Punctuation

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When NOT to Use Commas

With Compound Verbs Do not use a comma to separate the paired parts in paired compound subjects or compound verbs. Incorrect: She lets me watch her mom, and pop fight. (Compound subject. No need for comma with the word and already there.) Correct: She lets me watch her mom and pop fight. Incorrect: They would

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Underlining Foreign Words or Abbreviations

Underline or italicize foreign words or abbreviations unless they are regularly used in English. Because the English language is very flexible, it may sometimes be hard to tell whether some words are widely used. Check any word or phrase you have a question about in a dictionary. Clearly words like champagne or chimpanzee or an

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Apostrophes with Verb Contractions

Apostrophes generally show missing letters in contractions. In most formal writing such contractions should be avoided. The most common contractions involve verbs in five situations. 1. Verbs with not contracted, or shortened. Examples: aren’t don’t isn’t wasn’t can’t weren’t weren’t wouldn’t doesn’t hasn’t haven’t couldn’t Note: The word won’t is a contraction of will not–in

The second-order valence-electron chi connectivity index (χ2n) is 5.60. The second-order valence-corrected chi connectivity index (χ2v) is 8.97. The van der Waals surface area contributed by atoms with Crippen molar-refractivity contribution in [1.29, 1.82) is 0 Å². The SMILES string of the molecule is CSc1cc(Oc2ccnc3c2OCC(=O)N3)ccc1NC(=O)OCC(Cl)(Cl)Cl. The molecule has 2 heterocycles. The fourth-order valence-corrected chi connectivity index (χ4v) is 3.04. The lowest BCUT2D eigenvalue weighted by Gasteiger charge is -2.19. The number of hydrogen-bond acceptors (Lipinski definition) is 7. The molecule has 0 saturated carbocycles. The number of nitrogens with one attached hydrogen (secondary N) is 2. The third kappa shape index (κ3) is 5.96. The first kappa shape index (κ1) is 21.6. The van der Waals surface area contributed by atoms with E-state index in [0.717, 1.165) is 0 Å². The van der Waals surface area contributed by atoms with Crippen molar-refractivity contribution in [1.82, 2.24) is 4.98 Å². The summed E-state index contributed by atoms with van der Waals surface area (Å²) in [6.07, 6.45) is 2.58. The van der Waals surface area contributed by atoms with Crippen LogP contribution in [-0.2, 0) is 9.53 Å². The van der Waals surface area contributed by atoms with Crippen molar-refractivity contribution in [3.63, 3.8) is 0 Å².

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Semicolons with Clauses

Semicolons are used to separate independent clauses in three different cases. 1. When there are no conjunctions separating the clauses. Incorrect: I like you, John likes you, too. (Semicolon needed) Correct: I like you; John likes you, too. 2. When the clauses are separated by a conjunctive adverb or other parenthetical expression set off by

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Underlining Items Which Name Themselves

Underline or italicize numbers, symbols, letters, and words which name themselves (or which are used as the figure or word). Incorrect: “Give me a C!” the cheerleader shouted. (The letter is used as a letter, it names itself.) Correct: “Give me a C!” the cheerleader shouted. Incorrect: His 2’s look like 7’s. (The numbers are

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